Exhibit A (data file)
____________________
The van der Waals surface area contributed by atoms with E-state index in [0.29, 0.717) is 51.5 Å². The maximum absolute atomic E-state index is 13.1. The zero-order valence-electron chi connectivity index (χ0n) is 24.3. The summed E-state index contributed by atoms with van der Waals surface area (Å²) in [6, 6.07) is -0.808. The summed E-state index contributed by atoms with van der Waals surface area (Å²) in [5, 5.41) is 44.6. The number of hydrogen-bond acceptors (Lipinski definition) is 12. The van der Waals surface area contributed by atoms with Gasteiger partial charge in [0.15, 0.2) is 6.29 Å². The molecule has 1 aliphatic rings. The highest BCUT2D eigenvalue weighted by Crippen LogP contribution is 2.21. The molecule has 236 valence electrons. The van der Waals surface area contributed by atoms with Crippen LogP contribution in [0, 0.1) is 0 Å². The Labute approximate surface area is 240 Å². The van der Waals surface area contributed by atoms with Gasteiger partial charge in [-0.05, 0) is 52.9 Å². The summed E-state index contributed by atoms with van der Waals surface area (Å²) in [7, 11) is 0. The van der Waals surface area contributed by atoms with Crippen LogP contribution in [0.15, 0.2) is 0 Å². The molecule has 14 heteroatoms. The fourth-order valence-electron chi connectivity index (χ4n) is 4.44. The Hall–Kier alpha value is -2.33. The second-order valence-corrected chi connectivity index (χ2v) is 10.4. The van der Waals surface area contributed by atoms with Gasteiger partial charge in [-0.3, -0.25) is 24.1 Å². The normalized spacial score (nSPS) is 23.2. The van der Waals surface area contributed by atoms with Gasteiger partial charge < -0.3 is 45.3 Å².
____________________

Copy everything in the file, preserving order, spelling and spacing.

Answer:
The van der Waals surface area contributed by atoms with E-state index in [0.29, 0.717) is 51.5 Å². The maximum absolute atomic E-state index is 13.1. The zero-order valence-electron chi connectivity index (χ0n) is 24.3. The summed E-state index contributed by atoms with van der Waals surface area (Å²) in [6, 6.07) is -0.808. The summed E-state index contributed by atoms with van der Waals surface area (Å²) in [5, 5.41) is 44.6. The number of hydrogen-bond acceptors (Lipinski definition) is 12. The van der Waals surface area contributed by atoms with Gasteiger partial charge in [0.15, 0.2) is 6.29 Å². The molecule has 1 aliphatic rings. The highest BCUT2D eigenvalue weighted by Crippen LogP contribution is 2.21. The molecule has 236 valence electrons. The van der Waals surface area contributed by atoms with Crippen LogP contribution in [0, 0.1) is 0 Å². The Labute approximate surface area is 240 Å². The van der Waals surface area contributed by atoms with Gasteiger partial charge in [-0.05, 0) is 52.9 Å². The summed E-state index contributed by atoms with van der Waals surface area (Å²) in [7, 11) is 0. The van der Waals surface area contributed by atoms with Crippen LogP contribution in [0.15, 0.2) is 0 Å². The molecule has 14 heteroatoms. The fourth-order valence-electron chi connectivity index (χ4n) is 4.44. The Hall–Kier alpha value is -2.33. The second-order valence-corrected chi connectivity index (χ2v) is 10.4. The van der Waals surface area contributed by atoms with Gasteiger partial charge in [-0.3, -0.25) is 24.1 Å². The normalized spacial score (nSPS) is 23.2. The van der Waals surface area contributed by atoms with Gasteiger partial charge < -0.3 is 45.3 Å².